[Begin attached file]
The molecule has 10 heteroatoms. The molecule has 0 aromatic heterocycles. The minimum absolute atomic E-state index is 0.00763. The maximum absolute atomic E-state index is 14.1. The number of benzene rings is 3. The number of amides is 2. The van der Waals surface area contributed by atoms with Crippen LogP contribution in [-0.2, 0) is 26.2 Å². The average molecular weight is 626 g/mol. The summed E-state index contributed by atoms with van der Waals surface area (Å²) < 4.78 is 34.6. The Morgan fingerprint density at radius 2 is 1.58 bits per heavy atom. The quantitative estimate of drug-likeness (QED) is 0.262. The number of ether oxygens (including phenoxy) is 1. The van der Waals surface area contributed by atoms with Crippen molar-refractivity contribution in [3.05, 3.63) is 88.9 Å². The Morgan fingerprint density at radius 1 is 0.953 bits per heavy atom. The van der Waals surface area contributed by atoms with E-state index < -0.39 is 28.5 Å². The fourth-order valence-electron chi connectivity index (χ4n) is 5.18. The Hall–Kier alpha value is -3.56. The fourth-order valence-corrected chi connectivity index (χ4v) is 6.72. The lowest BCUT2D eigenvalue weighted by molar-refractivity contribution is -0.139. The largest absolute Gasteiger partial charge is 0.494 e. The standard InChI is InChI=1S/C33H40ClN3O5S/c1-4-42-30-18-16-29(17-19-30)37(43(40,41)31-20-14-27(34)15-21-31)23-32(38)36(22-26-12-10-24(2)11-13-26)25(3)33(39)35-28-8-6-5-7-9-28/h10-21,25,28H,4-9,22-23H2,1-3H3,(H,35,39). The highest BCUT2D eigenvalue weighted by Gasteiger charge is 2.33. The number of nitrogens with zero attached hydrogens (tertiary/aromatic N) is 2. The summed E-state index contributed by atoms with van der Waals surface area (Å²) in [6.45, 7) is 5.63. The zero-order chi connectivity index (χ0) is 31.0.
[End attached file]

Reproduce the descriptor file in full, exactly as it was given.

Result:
The molecule has 10 heteroatoms. The molecule has 0 aromatic heterocycles. The minimum absolute atomic E-state index is 0.00763. The maximum absolute atomic E-state index is 14.1. The number of benzene rings is 3. The number of amides is 2. The van der Waals surface area contributed by atoms with Crippen LogP contribution in [-0.2, 0) is 26.2 Å². The average molecular weight is 626 g/mol. The summed E-state index contributed by atoms with van der Waals surface area (Å²) < 4.78 is 34.6. The Morgan fingerprint density at radius 2 is 1.58 bits per heavy atom. The quantitative estimate of drug-likeness (QED) is 0.262. The number of ether oxygens (including phenoxy) is 1. The van der Waals surface area contributed by atoms with Crippen molar-refractivity contribution in [3.05, 3.63) is 88.9 Å². The Morgan fingerprint density at radius 1 is 0.953 bits per heavy atom. The van der Waals surface area contributed by atoms with E-state index < -0.39 is 28.5 Å². The fourth-order valence-electron chi connectivity index (χ4n) is 5.18. The Hall–Kier alpha value is -3.56. The fourth-order valence-corrected chi connectivity index (χ4v) is 6.72. The lowest BCUT2D eigenvalue weighted by molar-refractivity contribution is -0.139. The largest absolute Gasteiger partial charge is 0.494 e. The standard InChI is InChI=1S/C33H40ClN3O5S/c1-4-42-30-18-16-29(17-19-30)37(43(40,41)31-20-14-27(34)15-21-31)23-32(38)36(22-26-12-10-24(2)11-13-26)25(3)33(39)35-28-8-6-5-7-9-28/h10-21,25,28H,4-9,22-23H2,1-3H3,(H,35,39). The highest BCUT2D eigenvalue weighted by Gasteiger charge is 2.33. The number of nitrogens with zero attached hydrogens (tertiary/aromatic N) is 2. The summed E-state index contributed by atoms with van der Waals surface area (Å²) in [6.45, 7) is 5.63. The zero-order chi connectivity index (χ0) is 31.0.